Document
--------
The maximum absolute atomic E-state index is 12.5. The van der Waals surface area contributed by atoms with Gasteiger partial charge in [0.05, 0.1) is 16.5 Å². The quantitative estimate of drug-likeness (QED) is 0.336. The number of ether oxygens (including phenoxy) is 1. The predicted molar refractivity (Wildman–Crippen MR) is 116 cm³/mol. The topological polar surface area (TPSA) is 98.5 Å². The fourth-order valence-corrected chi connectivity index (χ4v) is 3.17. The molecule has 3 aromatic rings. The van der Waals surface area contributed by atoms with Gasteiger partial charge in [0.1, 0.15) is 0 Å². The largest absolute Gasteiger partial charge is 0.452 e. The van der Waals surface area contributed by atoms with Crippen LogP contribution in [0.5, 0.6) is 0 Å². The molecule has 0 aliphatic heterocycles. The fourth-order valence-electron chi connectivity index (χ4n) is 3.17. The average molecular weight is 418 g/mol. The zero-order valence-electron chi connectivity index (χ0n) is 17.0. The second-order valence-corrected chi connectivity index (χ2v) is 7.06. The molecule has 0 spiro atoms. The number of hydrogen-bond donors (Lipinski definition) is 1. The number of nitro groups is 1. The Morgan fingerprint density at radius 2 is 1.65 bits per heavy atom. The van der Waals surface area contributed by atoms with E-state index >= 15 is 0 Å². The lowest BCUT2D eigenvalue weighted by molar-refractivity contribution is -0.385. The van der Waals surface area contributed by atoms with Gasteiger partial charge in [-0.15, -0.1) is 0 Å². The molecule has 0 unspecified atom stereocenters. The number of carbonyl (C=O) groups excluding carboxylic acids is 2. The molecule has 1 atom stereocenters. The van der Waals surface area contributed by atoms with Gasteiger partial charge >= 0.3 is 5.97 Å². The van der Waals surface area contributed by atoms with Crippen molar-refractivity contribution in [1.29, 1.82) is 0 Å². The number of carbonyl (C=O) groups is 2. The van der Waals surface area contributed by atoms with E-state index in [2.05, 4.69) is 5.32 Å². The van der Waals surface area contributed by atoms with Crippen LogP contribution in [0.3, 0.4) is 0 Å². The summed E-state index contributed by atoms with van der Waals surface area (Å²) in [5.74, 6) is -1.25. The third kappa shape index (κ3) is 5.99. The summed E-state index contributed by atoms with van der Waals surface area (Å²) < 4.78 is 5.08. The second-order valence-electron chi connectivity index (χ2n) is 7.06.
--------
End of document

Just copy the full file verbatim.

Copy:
The maximum absolute atomic E-state index is 12.5. The van der Waals surface area contributed by atoms with Gasteiger partial charge in [0.05, 0.1) is 16.5 Å². The quantitative estimate of drug-likeness (QED) is 0.336. The number of ether oxygens (including phenoxy) is 1. The predicted molar refractivity (Wildman–Crippen MR) is 116 cm³/mol. The topological polar surface area (TPSA) is 98.5 Å². The fourth-order valence-corrected chi connectivity index (χ4v) is 3.17. The molecule has 3 aromatic rings. The van der Waals surface area contributed by atoms with Gasteiger partial charge in [0.1, 0.15) is 0 Å². The largest absolute Gasteiger partial charge is 0.452 e. The van der Waals surface area contributed by atoms with Crippen LogP contribution in [0.5, 0.6) is 0 Å². The molecule has 0 aliphatic heterocycles. The fourth-order valence-electron chi connectivity index (χ4n) is 3.17. The average molecular weight is 418 g/mol. The zero-order valence-electron chi connectivity index (χ0n) is 17.0. The second-order valence-corrected chi connectivity index (χ2v) is 7.06. The molecule has 0 spiro atoms. The number of hydrogen-bond donors (Lipinski definition) is 1. The number of nitro groups is 1. The Morgan fingerprint density at radius 2 is 1.65 bits per heavy atom. The van der Waals surface area contributed by atoms with E-state index >= 15 is 0 Å². The lowest BCUT2D eigenvalue weighted by molar-refractivity contribution is -0.385. The van der Waals surface area contributed by atoms with Gasteiger partial charge in [-0.15, -0.1) is 0 Å². The molecule has 0 unspecified atom stereocenters. The number of carbonyl (C=O) groups excluding carboxylic acids is 2. The molecule has 1 atom stereocenters. The van der Waals surface area contributed by atoms with Gasteiger partial charge >= 0.3 is 5.97 Å². The van der Waals surface area contributed by atoms with Crippen molar-refractivity contribution in [1.29, 1.82) is 0 Å². The number of carbonyl (C=O) groups is 2. The van der Waals surface area contributed by atoms with E-state index in [2.05, 4.69) is 5.32 Å². The van der Waals surface area contributed by atoms with Crippen LogP contribution in [0.3, 0.4) is 0 Å². The summed E-state index contributed by atoms with van der Waals surface area (Å²) in [5.74, 6) is -1.25. The third kappa shape index (κ3) is 5.99. The summed E-state index contributed by atoms with van der Waals surface area (Å²) < 4.78 is 5.08. The second-order valence-electron chi connectivity index (χ2n) is 7.06.